Personal Identifying Information Personal identifying information can indicate identity theft. For example; inconsistencies in the information a patient has given you a bogus address, a disconnected phone number or one that’s associated with an unrelated patient a Social Security number used by another patient an address or telephone number used by several unrelated/unassociated patients a patient who can’t accurately provide his or her medical history – even in general terms
Notice from Other Sources A patient, a victim of identity theft, a law enforcement authority, your facility’s accounts receivable collector, or someone else may be trying to tell you that an account has been opened or used fraudulently. Listen, and respond appropriately. Your response will depend on the degree of risk posed.
Prevent and Mitigate Identity Theft Your response will depend on the degree of risk posed. The Guidelines in the Red Flags Rule offer examples of some appropriate responses, including; monitoring an account for evidence of identity theft contacting the customer not trying to collect on an account or not placing an account with a debt collector notifying law enforcement determining that no response is warranted under the particular circumstances
Developing a Program A program should include reasonable policies and procedures to identify the red flags of identity theft that may occur in your day-to-day operations. Again, red flags are suspicious patterns or practices, or specific activities that indicate the possibility of identity theft. For example, if a patient has to provide some form of identification when presenting for treatment, an ID that doesn’t look genuine is a “red flag” for your facility.
Developing a Program A program should be designed to detect the red flags you’ve identified. If you have identified fake IDs as a red flag, then you should have procedures in place to detect possible fake, forged, or altered identification. A program should spell out appropriate actions that you’ll take when you detect red flags. A program should detail how you’ll keep it current to reflect new threats.
Developing a Program The Red Flags Rule has requirements on how to incorporate your program into the daily operations of your business. The Rule also gives you the flexibility to design a program appropriate for your business — its size and potential risks of identity theft. While some businesses and organizations may need a comprehensive program to address a high risk of identity theft, a streamlined program may be appropriate for businesses facing a low risk.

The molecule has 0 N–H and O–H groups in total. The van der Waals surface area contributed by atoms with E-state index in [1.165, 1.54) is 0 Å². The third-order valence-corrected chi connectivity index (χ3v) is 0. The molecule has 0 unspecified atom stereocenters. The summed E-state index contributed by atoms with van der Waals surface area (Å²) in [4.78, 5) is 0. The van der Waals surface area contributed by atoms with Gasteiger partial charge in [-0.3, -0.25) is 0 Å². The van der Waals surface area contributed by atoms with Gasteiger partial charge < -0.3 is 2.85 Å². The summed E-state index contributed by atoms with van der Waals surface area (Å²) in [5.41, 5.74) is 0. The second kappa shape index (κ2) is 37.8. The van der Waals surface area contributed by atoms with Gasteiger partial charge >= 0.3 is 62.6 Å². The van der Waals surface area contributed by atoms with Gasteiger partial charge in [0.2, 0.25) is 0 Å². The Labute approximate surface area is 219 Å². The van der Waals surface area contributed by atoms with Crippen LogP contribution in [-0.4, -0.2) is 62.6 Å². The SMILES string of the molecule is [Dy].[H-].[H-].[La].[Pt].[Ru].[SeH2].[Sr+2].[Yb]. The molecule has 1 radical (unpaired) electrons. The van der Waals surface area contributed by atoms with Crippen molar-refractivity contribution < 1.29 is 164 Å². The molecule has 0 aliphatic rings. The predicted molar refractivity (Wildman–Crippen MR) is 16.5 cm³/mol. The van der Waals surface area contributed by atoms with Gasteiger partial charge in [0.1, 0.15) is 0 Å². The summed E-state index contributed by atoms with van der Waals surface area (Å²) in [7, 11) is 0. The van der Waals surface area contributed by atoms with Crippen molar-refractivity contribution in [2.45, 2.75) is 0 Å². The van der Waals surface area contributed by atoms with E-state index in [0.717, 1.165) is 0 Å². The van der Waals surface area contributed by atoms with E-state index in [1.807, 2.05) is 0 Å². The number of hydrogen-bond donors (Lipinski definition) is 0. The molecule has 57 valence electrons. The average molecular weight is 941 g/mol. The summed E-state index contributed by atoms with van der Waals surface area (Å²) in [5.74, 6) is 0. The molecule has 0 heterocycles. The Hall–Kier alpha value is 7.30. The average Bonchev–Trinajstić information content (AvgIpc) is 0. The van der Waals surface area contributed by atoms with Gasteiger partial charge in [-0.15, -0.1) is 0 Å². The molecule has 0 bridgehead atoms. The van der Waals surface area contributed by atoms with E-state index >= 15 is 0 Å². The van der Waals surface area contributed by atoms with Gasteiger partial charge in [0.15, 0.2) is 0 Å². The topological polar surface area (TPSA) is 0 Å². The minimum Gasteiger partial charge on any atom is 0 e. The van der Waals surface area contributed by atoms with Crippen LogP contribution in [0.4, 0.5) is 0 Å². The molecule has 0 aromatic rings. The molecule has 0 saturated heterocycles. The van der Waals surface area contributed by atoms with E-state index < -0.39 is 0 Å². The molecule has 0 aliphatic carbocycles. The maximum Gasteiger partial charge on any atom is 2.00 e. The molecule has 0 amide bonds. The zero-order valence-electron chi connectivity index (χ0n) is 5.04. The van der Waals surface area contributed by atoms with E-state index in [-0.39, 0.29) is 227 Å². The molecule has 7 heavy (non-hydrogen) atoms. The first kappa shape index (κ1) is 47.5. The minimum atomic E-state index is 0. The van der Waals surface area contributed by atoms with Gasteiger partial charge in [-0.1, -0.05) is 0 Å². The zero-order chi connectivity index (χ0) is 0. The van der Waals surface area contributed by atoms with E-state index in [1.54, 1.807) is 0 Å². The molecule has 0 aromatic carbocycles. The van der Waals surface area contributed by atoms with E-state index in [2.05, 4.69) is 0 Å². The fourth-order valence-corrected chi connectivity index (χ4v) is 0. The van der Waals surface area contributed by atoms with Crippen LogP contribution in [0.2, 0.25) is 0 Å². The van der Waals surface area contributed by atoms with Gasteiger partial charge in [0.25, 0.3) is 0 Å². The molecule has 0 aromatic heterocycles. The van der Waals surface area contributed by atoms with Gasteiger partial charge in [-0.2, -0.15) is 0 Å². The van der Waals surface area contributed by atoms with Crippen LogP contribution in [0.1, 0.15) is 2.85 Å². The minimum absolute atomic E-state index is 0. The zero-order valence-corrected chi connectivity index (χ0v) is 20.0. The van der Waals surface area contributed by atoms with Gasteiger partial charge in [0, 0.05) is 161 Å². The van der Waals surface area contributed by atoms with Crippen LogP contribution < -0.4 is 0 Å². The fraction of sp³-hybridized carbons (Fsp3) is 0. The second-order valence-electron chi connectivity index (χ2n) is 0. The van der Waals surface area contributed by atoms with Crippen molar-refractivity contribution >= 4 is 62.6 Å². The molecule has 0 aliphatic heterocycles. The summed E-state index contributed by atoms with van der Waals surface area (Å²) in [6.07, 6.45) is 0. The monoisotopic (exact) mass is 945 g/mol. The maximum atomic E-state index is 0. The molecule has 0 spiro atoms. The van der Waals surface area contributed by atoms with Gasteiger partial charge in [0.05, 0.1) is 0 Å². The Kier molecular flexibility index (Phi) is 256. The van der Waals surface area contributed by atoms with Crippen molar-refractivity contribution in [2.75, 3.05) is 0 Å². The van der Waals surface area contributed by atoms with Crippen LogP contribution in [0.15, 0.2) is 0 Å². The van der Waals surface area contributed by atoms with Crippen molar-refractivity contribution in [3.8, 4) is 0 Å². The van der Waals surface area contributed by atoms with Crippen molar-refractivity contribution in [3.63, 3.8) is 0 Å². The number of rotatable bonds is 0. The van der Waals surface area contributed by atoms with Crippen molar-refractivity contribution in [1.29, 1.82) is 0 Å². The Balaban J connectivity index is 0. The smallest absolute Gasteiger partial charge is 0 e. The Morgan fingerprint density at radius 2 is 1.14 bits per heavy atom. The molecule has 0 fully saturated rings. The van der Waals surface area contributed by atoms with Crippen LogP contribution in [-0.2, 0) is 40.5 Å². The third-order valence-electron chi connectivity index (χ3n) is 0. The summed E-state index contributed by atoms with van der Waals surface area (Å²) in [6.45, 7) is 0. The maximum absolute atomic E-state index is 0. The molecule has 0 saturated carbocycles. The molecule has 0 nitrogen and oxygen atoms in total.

Administering and Maintaining Your Program Once you’ve developed an identity theft prevention program, administer it. Just getting something down on paper won’t reduce the risk of identity theft. Train and monitor your employees; they’re the people who will encounter identity thieves. Monitor your service providers. If they’re conducting activities covered by the Rule – for example, collecting debts – they should have, administer, and maintain an identity theft prevention program.
Administering and Maintaining Your Program The person responsible for your program should report to your Board of Directors or a designated senior manager at regular intervals. The report should evaluate how effective your program has been in addressing the risk of identity theft; how you’re monitoring the practices of your service providers; significant incidents of identity theft and your responses; and recommendations for major changes to the program.
Updating Your Program New red flags emerge as technology changes or identity thieves change their tactics. So, you should periodically update your program to address new and changing flags. Factor in your own experience with identity theft; changes in how identity thieves operate; new methods to detect, prevent, and mitigate identity theft; and changes in your business, like mergers, acquisitions, alliances, joint ventures, and arrangements with new service providers.
Does the Rule Apply to Me? Ask your legal counsel. Again, regardless of whether your facility is required to follow the Rule, an identity theft detection and prevention program can help spot suspicious patterns and prevent the costly consequences of identity theft.
Brady Keith Assistant General Counsel Tel. (308) 398-3824 Fax (308) 384-5617 Email: email@example.com